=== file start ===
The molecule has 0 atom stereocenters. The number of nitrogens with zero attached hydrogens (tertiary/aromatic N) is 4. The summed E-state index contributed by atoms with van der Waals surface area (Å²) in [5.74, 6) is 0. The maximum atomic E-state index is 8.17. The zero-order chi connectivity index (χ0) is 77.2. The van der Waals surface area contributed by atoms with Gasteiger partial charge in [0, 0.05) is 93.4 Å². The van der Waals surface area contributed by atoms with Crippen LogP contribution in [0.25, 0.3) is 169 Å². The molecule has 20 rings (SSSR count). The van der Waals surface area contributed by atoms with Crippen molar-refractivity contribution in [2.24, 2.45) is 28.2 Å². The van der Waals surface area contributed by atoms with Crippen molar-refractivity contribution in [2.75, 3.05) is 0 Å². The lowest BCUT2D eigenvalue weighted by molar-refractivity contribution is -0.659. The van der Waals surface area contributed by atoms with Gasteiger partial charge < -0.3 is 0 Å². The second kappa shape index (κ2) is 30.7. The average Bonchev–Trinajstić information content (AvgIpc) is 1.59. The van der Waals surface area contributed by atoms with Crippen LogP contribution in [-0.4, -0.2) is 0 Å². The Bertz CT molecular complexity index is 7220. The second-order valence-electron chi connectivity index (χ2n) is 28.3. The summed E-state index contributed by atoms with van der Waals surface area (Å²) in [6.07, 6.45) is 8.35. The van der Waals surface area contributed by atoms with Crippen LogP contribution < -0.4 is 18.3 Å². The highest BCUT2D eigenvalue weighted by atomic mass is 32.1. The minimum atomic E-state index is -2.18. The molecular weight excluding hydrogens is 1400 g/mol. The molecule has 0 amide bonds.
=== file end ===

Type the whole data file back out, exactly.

The molecule has 0 atom stereocenters. The number of nitrogens with zero attached hydrogens (tertiary/aromatic N) is 4. The summed E-state index contributed by atoms with van der Waals surface area (Å²) in [5.74, 6) is 0. The maximum atomic E-state index is 8.17. The zero-order chi connectivity index (χ0) is 77.2. The van der Waals surface area contributed by atoms with Gasteiger partial charge in [0, 0.05) is 93.4 Å². The van der Waals surface area contributed by atoms with Crippen LogP contribution in [0.25, 0.3) is 169 Å². The molecule has 20 rings (SSSR count). The van der Waals surface area contributed by atoms with Crippen molar-refractivity contribution in [2.24, 2.45) is 28.2 Å². The van der Waals surface area contributed by atoms with Crippen molar-refractivity contribution in [2.75, 3.05) is 0 Å². The lowest BCUT2D eigenvalue weighted by molar-refractivity contribution is -0.659. The van der Waals surface area contributed by atoms with Gasteiger partial charge < -0.3 is 0 Å². The second kappa shape index (κ2) is 30.7. The average Bonchev–Trinajstić information content (AvgIpc) is 1.59. The van der Waals surface area contributed by atoms with Crippen LogP contribution in [-0.4, -0.2) is 0 Å². The Bertz CT molecular complexity index is 7220. The second-order valence-electron chi connectivity index (χ2n) is 28.3. The summed E-state index contributed by atoms with van der Waals surface area (Å²) in [6.07, 6.45) is 8.35. The van der Waals surface area contributed by atoms with Crippen LogP contribution < -0.4 is 18.3 Å². The highest BCUT2D eigenvalue weighted by atomic mass is 32.1. The minimum atomic E-state index is -2.18. The molecular weight excluding hydrogens is 1400 g/mol. The molecule has 0 amide bonds.